Tornadoes and damaging storms that swept through the state Easter Sunday afternoon and evening, killing 11 Mississippians also caused devastating losses to growers in the poultry industry.
Did you know that April is National Gardening Month? In my landscape, every month is gardening month, but it’s fitting to be officially celebrating as many people are gardening for the first time while they shelter in place.
STARKVILLE, Miss. -- The state’s current shelter-in-place order and state of emergency related to COVID-19 adds an extra variable in planning for severe weather.
The National Weather Service has forecasted an enhanced risk of severe thunderstorms, hail and tornadoes across the southern half of Mississippi for the afternoon and evening of April 13.
Increased social distancing measures and shelter-in-place orders are leaving millions of people with reduced income or without a paycheck.
Mississippians are finding ways to stay fit while sheltering in place to avoid looking like the humans in the animated movie “Wall-E” after generations of inert life on spaceships.
As families limit trips to the grocery store, they can use their freezers to preserve more than just meat, fruits and vegetables.
Dairy products and eggs also can be frozen.
When it feels like every aspect of life is changing daily because of the COVID-19 pandemic, even the calmest person can be overwhelmed.
Working from home can be a big source of stress, as balancing family and job responsibilities is intensified by social distancing and other protective measures.
As we continue to cope with the COVID-19 pandemic, I’ve read that our eating habits are changing. The options for eating out have been limited as we practice social distancing.
This is the perfect opportunity for gardeners of all abilities to grow vegetable gardens.
STARKVILLE, Miss. – Agricultural economists with the Mississippi State University Extension Service will present an online webinar on the economic outlook of row crops in 2020.
Growers seeking insight on the effect of COVID-19 on commodity markets can remotely attend the workshop through the Zoom video conferencing application.
Faculty with the MSU Department of Agricultural Economics will provide insight on farm management and policy considerations to help producers make informed planting decisions during this time.
Interest in gardening has nearly kept pace with social distancing and self-isolation rates across the country as the COVID-19 pandemic has circled the globe.
Unless they are carefully cleaned, phones and handheld devices now carry a greater risk than enabling users to waste time: virus transmission.
STARKVILLE, Miss. -- Weather always plays a role in the spring planting decisions of Mississippi row-crop producers, but the market impact of the ongoing COVID-19 pandemic is another variable they will have to consider in 2020.
Thanks to technology, meetings still can be held face-to-face while practicing social distancing, and some tips from the pros can help make the transition easier.
The Mississippi State University Extension Service Center for Technology Outreach has provided technological support for remote learning for more than 20 years. Advances in technology make it faster, easier and possible from home.
RAYMOND, Miss. -- As workplaces implement social distancing measures to help slow the spread of COVID-19, some Mississippians face the frightening reality of lost or reduced income.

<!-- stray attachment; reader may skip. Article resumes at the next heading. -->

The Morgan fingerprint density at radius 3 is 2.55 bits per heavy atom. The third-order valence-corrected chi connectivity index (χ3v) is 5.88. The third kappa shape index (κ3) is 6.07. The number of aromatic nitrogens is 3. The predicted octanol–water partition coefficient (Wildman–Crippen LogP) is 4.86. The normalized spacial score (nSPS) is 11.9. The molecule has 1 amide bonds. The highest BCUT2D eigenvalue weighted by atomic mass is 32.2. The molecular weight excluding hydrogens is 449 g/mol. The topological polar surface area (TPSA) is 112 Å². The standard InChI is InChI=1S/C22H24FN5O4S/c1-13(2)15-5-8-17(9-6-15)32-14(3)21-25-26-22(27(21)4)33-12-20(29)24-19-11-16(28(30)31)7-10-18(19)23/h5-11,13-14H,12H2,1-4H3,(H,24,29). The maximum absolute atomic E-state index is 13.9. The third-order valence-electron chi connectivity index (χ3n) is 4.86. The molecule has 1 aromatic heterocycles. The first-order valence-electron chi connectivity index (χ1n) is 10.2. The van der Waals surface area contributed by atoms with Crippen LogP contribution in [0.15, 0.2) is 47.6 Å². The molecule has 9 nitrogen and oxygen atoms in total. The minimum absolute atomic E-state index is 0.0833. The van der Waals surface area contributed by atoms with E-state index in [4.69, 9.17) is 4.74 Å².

Many families will need to stretch their budgets a little more, and cooking at home can help.
As we continue to deal with the COVID-19 pandemic, increasing numbers of people are working and sheltering at home. Although no one even heard of it a year ago, social distancing is a crucial step in reducing the transmission of this very contagious and dangerous virus.
Gardening is the perfect social distancing activity.
Cabin fever can set in with everyone trying to stay home, and some people may think this cure may be worse than the disease. It is definitely not, and gardening can help make it enjoyable.
The strict biosecurity measures already practiced in Mississippi’s $2.7 billion poultry industry allow this “essential critical infrastructure workforce” to continue business as usual during the COVID-19 pandemic.
STARKVILLE, Miss. -- Necessary restrictions on travel and gatherings are affecting how the Mississippi State University Extension Service operates, but its ability to respond to the needs of its clients, the public and state agencies during the COVID-19 pandemic continues uninterrupted.
Extension’s roles during crises are many: emergency management, local level assistance, support for the state’s agricultural industry, and dissemination of public information and education.
Mississippi State University Extension experts join the chorus of voices urging all people to practice social distancing during the COVID-19 pandemic, saying this is crucial for older adults.
RAYMOND, Miss. – As people reduce trips to the grocery store to help slow the spread of the new coronavirus, older adults should pay special attention to what they put in their pantries.
“As we age, we don’t need as many calories, but we still need the same amount of nutrients or more of certain nutrients,” said Qula Madkin, an Extension instructor of nutrition in the MSU Department of Food Science, Nutrition and Health Promotion. “Maintaining a nutritious diet helps our body systems work properly, including our immune system.”